I’m sorry you didn’t read anything from me for long. Stuff like back pain, a cold and my job kept me from posting, and the few days I was well I went out to enjoy the nice weather. However, I did do a little bit of craft. I finished the hot pink doily. Well, here it is. The design is not that good, but I didn’t want it to grow too much more, so I finished off quickly. As you can see, I used a new thread that is slightly different, couldn’t get the original one any more.
I’ve also been to the botanical garden last weekend, but I’m not sure you want to see any more photographs.
Click on the picture to enlarge!
3 Comments | tags: crochet, doily, lace | posted in crochet, Take it Further Challenge, UFO finishing
Well, I have been thinking about tif 5 some more. This is some stuff I’m going to use. The yarn colours are the ones Pam Kellogg suggests. Then there is the pulled thread tulip and that crocheted doily.
It is made from simple polyester sewing thread. Unfortunately I’m out of that special thread and the motif is nowhere near complete. The center was from a commercial source the rest was made up as I went. I think it was the very same thread I used for my very first lace crochet exercises after Grandma had given me an appropriate crochet hook. I started this about 5 years ago when I was lovesick. Just don’t ask, lol. I’m not sure if I will finish it using a similar thread or just use it as is. I guess this also counts as Ufo finishing/stash using.
The fabric is pure linen and was horrribly expensive. I saw it at the shop where I bought the floss and fell in love.
The picture will increase in size when you click it.
7 Comments | tags: Take it Further | posted in Take it Further Challenge
I did a quick sketch about ideas for my tif 5 Project. The thing on the left is my pulled thread tulip, which is done by now. The thing on the right is a crocheted doilie I’m planning to use because it is pink. Sadly, I don’t have as much time for craft as I used to have, and I like to be outdoors in this nice spring weather, so I have to bore you with such sketches to have anything to show at all.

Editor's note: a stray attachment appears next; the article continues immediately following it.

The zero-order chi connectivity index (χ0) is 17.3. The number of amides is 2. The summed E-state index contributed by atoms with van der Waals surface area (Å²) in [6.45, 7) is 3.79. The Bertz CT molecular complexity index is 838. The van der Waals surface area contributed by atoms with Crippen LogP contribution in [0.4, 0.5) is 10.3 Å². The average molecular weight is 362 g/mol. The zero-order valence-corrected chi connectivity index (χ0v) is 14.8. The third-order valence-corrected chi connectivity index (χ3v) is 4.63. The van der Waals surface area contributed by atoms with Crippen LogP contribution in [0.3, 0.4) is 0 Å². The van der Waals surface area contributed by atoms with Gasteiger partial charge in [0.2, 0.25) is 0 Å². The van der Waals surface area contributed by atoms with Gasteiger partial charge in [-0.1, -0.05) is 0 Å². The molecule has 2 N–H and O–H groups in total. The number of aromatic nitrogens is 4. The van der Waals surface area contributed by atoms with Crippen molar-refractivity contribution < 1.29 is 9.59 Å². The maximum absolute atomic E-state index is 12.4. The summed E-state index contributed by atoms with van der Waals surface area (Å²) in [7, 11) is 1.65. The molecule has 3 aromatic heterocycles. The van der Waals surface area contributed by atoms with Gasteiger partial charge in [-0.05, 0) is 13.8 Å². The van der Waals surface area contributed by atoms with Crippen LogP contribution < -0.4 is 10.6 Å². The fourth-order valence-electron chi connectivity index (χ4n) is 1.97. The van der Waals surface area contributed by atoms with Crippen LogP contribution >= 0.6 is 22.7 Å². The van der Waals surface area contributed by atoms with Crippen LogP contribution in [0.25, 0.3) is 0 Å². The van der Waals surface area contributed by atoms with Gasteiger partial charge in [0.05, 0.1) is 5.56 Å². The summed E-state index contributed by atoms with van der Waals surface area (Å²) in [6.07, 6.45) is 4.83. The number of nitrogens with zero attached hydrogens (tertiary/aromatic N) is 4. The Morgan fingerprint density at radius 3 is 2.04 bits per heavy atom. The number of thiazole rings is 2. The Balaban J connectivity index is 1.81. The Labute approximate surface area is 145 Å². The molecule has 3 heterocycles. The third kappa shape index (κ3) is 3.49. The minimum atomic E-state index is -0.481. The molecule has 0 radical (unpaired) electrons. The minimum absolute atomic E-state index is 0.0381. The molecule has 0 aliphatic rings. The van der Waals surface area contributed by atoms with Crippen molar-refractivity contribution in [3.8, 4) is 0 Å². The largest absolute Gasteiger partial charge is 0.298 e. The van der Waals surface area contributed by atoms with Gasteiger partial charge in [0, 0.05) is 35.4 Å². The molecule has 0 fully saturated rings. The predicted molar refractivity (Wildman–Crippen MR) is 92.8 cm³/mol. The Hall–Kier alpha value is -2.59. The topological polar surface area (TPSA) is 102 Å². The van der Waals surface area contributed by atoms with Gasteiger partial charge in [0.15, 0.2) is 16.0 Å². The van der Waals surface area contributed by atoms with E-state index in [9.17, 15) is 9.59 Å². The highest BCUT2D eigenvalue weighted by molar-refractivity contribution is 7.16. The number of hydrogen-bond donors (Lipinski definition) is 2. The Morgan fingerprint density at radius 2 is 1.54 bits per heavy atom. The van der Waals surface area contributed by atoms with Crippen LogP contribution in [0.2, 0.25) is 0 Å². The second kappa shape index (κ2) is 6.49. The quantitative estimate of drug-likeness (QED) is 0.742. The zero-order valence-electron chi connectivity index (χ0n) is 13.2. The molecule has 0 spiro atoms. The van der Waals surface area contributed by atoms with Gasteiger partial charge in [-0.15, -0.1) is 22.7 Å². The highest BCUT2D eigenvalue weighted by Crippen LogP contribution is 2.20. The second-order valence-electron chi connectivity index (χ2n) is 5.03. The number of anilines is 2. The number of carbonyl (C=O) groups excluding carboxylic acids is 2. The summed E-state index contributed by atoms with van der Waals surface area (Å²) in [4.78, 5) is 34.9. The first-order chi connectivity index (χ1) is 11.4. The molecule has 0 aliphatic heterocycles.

By the way, the ladder hem on my tif 3 sampler is finished. Slow cloth like this and the tulip make my blog stats go down the drain because they look boring for a long time while being a lot of work. Maybe I am too blog stats obsessed.
Have you seen that my blog has two new pages? I’m trying to get more organized. On the project index page I will list posts belonging to one project,so you cann follow the progress of something you like easier. On the tutorials and how-tos opage I will list tutorials in the widest sense, so they won’t disappear in the archives.
1 Comment | tags: doodle, Take it Further | posted in Take it Further Challenge
The topic of this month’s take it further challenge is “What do you call yourself? (related to what we do). Artist or Craftsperson?
Basically, that’s the old art versus craft debate taken to a personal level. My first thought was “Why, I’m just a dabbler anyway”. But I guess that answer would be the easy way out.
I dabble in acrylic paint and watercolour, so I can well call myself an artist. But on the other hand, where is the line between art and craft in paintings? Are paintings in the style of the home decor TV shows art? In fiber, I do a few original things. But I also love doing crafty things like knitting, crochet and mindless embroidery. I think I never really defined myself beyond “dabbler in xyz”, replace xyz with my current subject of study. Maybe it’s high time I think about such things a bit.